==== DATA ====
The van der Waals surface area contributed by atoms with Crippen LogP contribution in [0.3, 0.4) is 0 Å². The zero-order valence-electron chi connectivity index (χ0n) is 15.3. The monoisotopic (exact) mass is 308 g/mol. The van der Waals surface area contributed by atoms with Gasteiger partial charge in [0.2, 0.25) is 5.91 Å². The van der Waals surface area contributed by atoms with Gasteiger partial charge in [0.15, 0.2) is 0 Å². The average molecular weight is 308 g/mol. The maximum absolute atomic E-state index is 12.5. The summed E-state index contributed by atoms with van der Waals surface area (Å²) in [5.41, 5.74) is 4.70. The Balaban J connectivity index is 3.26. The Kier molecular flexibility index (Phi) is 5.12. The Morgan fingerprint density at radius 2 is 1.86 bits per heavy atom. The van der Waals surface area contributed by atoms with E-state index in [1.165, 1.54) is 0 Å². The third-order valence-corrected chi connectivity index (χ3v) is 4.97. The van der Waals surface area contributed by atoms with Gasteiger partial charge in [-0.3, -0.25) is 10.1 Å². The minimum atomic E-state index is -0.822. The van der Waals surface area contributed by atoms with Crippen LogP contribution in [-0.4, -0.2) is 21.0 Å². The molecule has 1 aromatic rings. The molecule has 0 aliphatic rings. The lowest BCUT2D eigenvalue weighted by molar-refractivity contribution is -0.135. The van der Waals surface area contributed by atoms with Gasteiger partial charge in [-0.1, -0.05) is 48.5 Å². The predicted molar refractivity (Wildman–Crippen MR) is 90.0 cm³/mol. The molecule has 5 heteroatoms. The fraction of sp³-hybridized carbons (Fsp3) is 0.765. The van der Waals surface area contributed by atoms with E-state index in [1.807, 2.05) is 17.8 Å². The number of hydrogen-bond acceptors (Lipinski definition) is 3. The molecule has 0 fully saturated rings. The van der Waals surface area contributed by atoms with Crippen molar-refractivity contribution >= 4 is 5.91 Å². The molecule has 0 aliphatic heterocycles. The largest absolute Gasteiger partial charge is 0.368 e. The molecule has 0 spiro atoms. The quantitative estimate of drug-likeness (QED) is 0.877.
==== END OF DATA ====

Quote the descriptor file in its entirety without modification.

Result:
The van der Waals surface area contributed by atoms with Crippen LogP contribution in [0.3, 0.4) is 0 Å². The zero-order valence-electron chi connectivity index (χ0n) is 15.3. The monoisotopic (exact) mass is 308 g/mol. The van der Waals surface area contributed by atoms with Gasteiger partial charge in [0.2, 0.25) is 5.91 Å². The van der Waals surface area contributed by atoms with Gasteiger partial charge in [0.15, 0.2) is 0 Å². The average molecular weight is 308 g/mol. The maximum absolute atomic E-state index is 12.5. The summed E-state index contributed by atoms with van der Waals surface area (Å²) in [5.41, 5.74) is 4.70. The Balaban J connectivity index is 3.26. The Kier molecular flexibility index (Phi) is 5.12. The Morgan fingerprint density at radius 2 is 1.86 bits per heavy atom. The van der Waals surface area contributed by atoms with E-state index in [1.165, 1.54) is 0 Å². The third-order valence-corrected chi connectivity index (χ3v) is 4.97. The van der Waals surface area contributed by atoms with Gasteiger partial charge in [-0.3, -0.25) is 10.1 Å². The minimum atomic E-state index is -0.822. The van der Waals surface area contributed by atoms with Crippen LogP contribution in [-0.4, -0.2) is 21.0 Å². The molecule has 1 aromatic rings. The molecule has 0 aliphatic rings. The lowest BCUT2D eigenvalue weighted by molar-refractivity contribution is -0.135. The van der Waals surface area contributed by atoms with Gasteiger partial charge in [-0.1, -0.05) is 48.5 Å². The predicted molar refractivity (Wildman–Crippen MR) is 90.0 cm³/mol. The molecule has 5 heteroatoms. The fraction of sp³-hybridized carbons (Fsp3) is 0.765. The van der Waals surface area contributed by atoms with E-state index in [1.807, 2.05) is 17.8 Å². The number of hydrogen-bond acceptors (Lipinski definition) is 3. The molecule has 0 fully saturated rings. The van der Waals surface area contributed by atoms with Crippen molar-refractivity contribution >= 4 is 5.91 Å². The molecule has 0 aliphatic heterocycles. The largest absolute Gasteiger partial charge is 0.368 e. The molecule has 0 spiro atoms. The quantitative estimate of drug-likeness (QED) is 0.877.